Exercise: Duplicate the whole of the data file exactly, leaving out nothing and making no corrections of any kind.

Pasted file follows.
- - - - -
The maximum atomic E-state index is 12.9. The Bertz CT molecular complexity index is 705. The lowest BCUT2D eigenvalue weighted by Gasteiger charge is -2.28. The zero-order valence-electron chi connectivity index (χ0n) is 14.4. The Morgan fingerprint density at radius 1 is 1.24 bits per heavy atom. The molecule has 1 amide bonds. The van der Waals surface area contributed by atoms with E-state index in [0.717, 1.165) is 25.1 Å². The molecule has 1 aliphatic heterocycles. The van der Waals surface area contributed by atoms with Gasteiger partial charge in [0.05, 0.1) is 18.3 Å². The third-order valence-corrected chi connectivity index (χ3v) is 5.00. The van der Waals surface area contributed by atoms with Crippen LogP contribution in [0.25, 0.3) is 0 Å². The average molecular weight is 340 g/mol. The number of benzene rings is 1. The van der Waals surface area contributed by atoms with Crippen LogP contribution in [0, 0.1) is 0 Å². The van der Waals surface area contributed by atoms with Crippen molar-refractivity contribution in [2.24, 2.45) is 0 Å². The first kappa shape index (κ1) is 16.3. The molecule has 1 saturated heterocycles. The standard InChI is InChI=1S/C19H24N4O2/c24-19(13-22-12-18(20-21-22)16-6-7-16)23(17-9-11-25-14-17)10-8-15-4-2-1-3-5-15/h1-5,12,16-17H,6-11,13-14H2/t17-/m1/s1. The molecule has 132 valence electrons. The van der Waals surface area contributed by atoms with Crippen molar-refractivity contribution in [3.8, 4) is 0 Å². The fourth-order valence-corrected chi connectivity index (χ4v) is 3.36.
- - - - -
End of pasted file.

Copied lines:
The maximum atomic E-state index is 12.9. The Bertz CT molecular complexity index is 705. The lowest BCUT2D eigenvalue weighted by Gasteiger charge is -2.28. The zero-order valence-electron chi connectivity index (χ0n) is 14.4. The Morgan fingerprint density at radius 1 is 1.24 bits per heavy atom. The molecule has 1 amide bonds. The van der Waals surface area contributed by atoms with E-state index in [0.717, 1.165) is 25.1 Å². The molecule has 1 aliphatic heterocycles. The van der Waals surface area contributed by atoms with Gasteiger partial charge in [0.05, 0.1) is 18.3 Å². The third-order valence-corrected chi connectivity index (χ3v) is 5.00. The van der Waals surface area contributed by atoms with Crippen LogP contribution in [0.25, 0.3) is 0 Å². The average molecular weight is 340 g/mol. The number of benzene rings is 1. The van der Waals surface area contributed by atoms with Crippen LogP contribution in [0, 0.1) is 0 Å². The van der Waals surface area contributed by atoms with Crippen molar-refractivity contribution in [2.24, 2.45) is 0 Å². The first kappa shape index (κ1) is 16.3. The molecule has 1 saturated heterocycles. The standard InChI is InChI=1S/C19H24N4O2/c24-19(13-22-12-18(20-21-22)16-6-7-16)23(17-9-11-25-14-17)10-8-15-4-2-1-3-5-15/h1-5,12,16-17H,6-11,13-14H2/t17-/m1/s1. The molecule has 132 valence electrons. The van der Waals surface area contributed by atoms with Crippen molar-refractivity contribution in [3.8, 4) is 0 Å². The fourth-order valence-corrected chi connectivity index (χ4v) is 3.36.